The Real Dilemma
Here’s something to consider. Once your back tire starts skidding (by over-braking), or spinning (by over-accelerating), one of two things is likely to happen: You’ll either LOWSIDE or HIGHSIDE. I’m getting depressed thinking about my options. While I have your attention, let me say it (again) because it’s one of the most important points that I never see mentioned in the motorcycle megabucks from the past.
Real Highside Crashes Captured on Video
I’ve watched lots of videos on YouTube that showed riders highside-crashing alone. In the videos below, none of the riders were seriously injured, but due to the nature of highside crashes, some might find them uncomfortable to watch. On second thought, maybe riders should be required to watch some of these crashes before getting their license.
Note: Keep watching past the initial crash scene. Ken shows each one in slow motion part-way through each video. Those are really interesting.
Highside Crash: Illustration One
In the video below, the rider spun his rear tire accelerating out of the curve, and then backed off the throttle before he lowsided. When this happened, the rear time snapped back in line with the front tire, and he highsided. If his motorcycle had ESC, the system would have kept him from spinning his rear tire—regardless of how hard he twisted the throttle.
In other words, ESC would have prevented this highside crash.
Highside Crash: Illustration Two
In the video below, the rider spun his rear tire accelerating out of the curve, and then backed off the throttle. When this happened, the rear time snapped back in line with the front tire, and he highsided. If his motorcycle had ESC, the system would have kept him from spinning his rear tire—regardless of how hard he twisted the throttle.
In other words, ESC would have prevented this highside crash.
QUICK TIP: The faster you’re going when you lock up your rear tire (and the farther out the skidding rear tire gets while it’s locked up), the more abruptly the highside snap will be once the tire is allowed to rotate again. If you’re going slowly when you trigger a highside, it might not have enough energy to throw you off your bike. If your going at race-speeds, you’ll be tossed off in an instant. See next video.
Highside Crash: Illustration Three
In the video below, the rider was going 112 mph when he highsided. Wow, what a launch!
The MotoGP racing organization doesn’t allow motorcycles to have ABS, but they do allow them to have Traction Control. Traction Control is a simplified version of ESC and should have been enough to keep the rider from spinning his tire by over-accelerating, which appears to be what happened.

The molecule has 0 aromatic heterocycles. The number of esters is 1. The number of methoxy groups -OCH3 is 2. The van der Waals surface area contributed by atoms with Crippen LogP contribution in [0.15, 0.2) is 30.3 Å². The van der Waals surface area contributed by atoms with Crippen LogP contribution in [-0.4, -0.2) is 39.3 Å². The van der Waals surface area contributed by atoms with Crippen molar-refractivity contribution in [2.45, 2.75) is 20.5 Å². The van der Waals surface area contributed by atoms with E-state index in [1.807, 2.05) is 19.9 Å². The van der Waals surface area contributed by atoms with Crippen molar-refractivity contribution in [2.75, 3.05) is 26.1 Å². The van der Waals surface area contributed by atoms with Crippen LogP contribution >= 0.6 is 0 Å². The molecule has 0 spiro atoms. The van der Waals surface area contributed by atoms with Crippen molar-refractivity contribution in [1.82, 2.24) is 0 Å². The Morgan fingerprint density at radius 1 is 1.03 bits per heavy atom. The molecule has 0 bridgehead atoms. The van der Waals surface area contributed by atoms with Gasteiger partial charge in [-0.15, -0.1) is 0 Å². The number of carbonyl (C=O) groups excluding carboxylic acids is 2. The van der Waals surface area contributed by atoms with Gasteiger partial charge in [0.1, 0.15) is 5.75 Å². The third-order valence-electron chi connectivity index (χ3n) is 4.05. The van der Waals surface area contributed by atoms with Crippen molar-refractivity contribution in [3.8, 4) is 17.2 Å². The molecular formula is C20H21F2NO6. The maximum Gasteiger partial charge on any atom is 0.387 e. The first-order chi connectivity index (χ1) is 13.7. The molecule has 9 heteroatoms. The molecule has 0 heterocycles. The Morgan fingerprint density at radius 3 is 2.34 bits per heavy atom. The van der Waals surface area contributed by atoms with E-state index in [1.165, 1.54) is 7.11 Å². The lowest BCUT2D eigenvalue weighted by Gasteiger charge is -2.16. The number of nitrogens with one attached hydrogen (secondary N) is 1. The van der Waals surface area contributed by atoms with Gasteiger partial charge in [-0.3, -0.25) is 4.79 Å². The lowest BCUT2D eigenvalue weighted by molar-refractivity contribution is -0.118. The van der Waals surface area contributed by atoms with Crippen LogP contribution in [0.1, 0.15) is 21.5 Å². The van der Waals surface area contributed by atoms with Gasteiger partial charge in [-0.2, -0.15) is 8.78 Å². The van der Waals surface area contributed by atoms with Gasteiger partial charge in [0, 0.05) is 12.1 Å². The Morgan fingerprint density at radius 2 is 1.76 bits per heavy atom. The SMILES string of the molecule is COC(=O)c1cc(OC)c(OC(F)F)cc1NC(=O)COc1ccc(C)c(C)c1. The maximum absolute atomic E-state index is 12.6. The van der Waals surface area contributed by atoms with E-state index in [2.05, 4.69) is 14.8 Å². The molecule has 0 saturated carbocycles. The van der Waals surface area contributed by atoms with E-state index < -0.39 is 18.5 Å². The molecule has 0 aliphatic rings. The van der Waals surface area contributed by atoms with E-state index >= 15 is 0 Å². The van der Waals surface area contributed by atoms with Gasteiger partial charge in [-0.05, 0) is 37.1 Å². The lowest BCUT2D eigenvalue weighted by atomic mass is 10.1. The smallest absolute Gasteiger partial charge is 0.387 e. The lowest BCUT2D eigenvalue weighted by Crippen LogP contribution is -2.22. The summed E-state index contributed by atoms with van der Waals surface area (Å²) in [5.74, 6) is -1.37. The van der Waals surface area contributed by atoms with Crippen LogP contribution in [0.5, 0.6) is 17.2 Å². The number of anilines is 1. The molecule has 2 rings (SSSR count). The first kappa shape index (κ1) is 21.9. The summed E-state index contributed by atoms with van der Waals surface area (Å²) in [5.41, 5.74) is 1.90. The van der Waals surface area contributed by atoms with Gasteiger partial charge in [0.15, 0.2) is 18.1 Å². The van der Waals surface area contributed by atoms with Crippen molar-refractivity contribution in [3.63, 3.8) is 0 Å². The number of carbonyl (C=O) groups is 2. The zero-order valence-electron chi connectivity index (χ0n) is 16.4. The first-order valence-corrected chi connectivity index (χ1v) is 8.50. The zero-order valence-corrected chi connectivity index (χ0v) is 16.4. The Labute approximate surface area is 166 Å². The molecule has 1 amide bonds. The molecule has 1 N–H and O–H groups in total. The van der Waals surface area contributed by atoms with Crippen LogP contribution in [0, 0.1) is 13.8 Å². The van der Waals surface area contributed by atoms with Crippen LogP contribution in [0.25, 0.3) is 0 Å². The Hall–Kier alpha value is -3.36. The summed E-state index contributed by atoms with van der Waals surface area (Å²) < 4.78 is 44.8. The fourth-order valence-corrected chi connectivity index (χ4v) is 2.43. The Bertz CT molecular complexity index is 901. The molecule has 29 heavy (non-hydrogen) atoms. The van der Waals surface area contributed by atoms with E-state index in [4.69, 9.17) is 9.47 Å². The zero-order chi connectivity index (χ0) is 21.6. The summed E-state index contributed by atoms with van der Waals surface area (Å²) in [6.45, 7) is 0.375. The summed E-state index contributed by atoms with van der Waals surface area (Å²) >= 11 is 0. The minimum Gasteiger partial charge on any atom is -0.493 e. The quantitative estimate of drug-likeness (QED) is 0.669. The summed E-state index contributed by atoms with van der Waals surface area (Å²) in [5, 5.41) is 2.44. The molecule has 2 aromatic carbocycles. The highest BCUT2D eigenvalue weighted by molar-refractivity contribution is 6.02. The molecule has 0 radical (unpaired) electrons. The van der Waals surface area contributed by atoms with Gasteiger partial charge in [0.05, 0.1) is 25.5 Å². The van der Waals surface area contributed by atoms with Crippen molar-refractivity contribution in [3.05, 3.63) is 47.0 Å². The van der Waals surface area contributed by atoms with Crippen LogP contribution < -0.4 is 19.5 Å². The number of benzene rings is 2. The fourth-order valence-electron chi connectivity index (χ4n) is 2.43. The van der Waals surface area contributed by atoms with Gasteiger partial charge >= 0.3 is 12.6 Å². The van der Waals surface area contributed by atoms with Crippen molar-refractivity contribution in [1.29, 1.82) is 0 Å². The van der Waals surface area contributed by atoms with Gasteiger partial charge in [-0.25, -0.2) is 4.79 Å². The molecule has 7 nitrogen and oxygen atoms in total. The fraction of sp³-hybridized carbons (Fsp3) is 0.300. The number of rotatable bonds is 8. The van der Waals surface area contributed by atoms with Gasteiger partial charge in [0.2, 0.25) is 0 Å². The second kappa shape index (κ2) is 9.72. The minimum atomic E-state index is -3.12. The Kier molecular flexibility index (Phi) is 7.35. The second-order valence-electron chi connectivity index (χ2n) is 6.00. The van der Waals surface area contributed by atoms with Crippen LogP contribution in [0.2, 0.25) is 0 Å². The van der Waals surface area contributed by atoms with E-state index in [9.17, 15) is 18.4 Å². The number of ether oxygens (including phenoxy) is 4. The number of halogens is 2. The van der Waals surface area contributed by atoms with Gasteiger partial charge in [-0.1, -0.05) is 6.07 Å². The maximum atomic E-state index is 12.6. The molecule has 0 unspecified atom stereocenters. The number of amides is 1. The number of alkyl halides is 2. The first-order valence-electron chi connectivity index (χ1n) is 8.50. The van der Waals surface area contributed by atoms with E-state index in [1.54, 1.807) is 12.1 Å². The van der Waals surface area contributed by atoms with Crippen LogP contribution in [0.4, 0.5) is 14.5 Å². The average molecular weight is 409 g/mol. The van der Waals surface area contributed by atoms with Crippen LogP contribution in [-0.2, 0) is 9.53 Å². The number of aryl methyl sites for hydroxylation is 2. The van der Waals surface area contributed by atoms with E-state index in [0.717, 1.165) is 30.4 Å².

I watched an interview with the rider and he said the electronics package (I’m assuming he’s talking about Traction Control) should have helped him keep from spinning his rear tire, but that it didn’t. “We’ll have to figure out what’s going on with that.”
If you’d like to see some different camera angles of this crash, including one from a camera mounted on the seat behind the rider, you can see them on YouTube here.
Highside Crash: Illustration Four
The video below is a little troubling to watch, but the rider wasn’t seriously hurt, and it shows the transition from a lowside to a highside so clearly, that I decided to include it.
The slow-motion portion of the video shows the rear tire skidding. If the rider had kept his rear tire locked up, he would have lowsided.
But right before his back end came around in a lowside, he released the rear brake, and the tire started rolling again. The instant this happened, the rear tire snapped back in line with the front tire, and he highsided. Since the rider wasn’t going very fast, it wasn’t violent like it was with the MotoGP rider.
If his motorcycle had ABS, the system would have kept him from locking up his rear tire—regardless of how hard he applied his brakes.
In other words, ABS and tightening his turn using countersteering would have prevented this crash.
Highside Crash: Illustration Five
In the video below, the rider highsided. You be the judge of whether he released a skidding rear tire by backing off his brake, or he stopped a spinning rear tire by backing off the throttle. The beauty is that it doesn’t really matter which one happened. ABS would have kept him from skidding his rear tire in the first place, and ESC would have kept him from spinning it.
In other words, ABS and ESC would have prevented this highside crash.
ABS and ESC could have prevented all the highside crashes above.
NOTE: Traction Control is an electronic component that’s a simplified version of Electronic Stability Control. I explain ABS, ESC, and Traction Control here.
On a personal note, I’d like to thank Ken Snyder for the videos I used above. I scoured hundreds (maybe thousands) of crash videos on YouTube to show lowside and highside crashes, and his videos are the best. You can find all of his videos here.
NOTE: I’ve never (knowingly) watched a video on YouTube that shows a rider being seriously injured or killed. That does me no good, and I think it’s disrespectful to the rider and their family. But YouTube can be a great tool if used properly—because there’s usually a lesson buried in every motorcycle crash.
* This article has excerpts from my books Motorcycle Smarts and Motorcycle Hacks.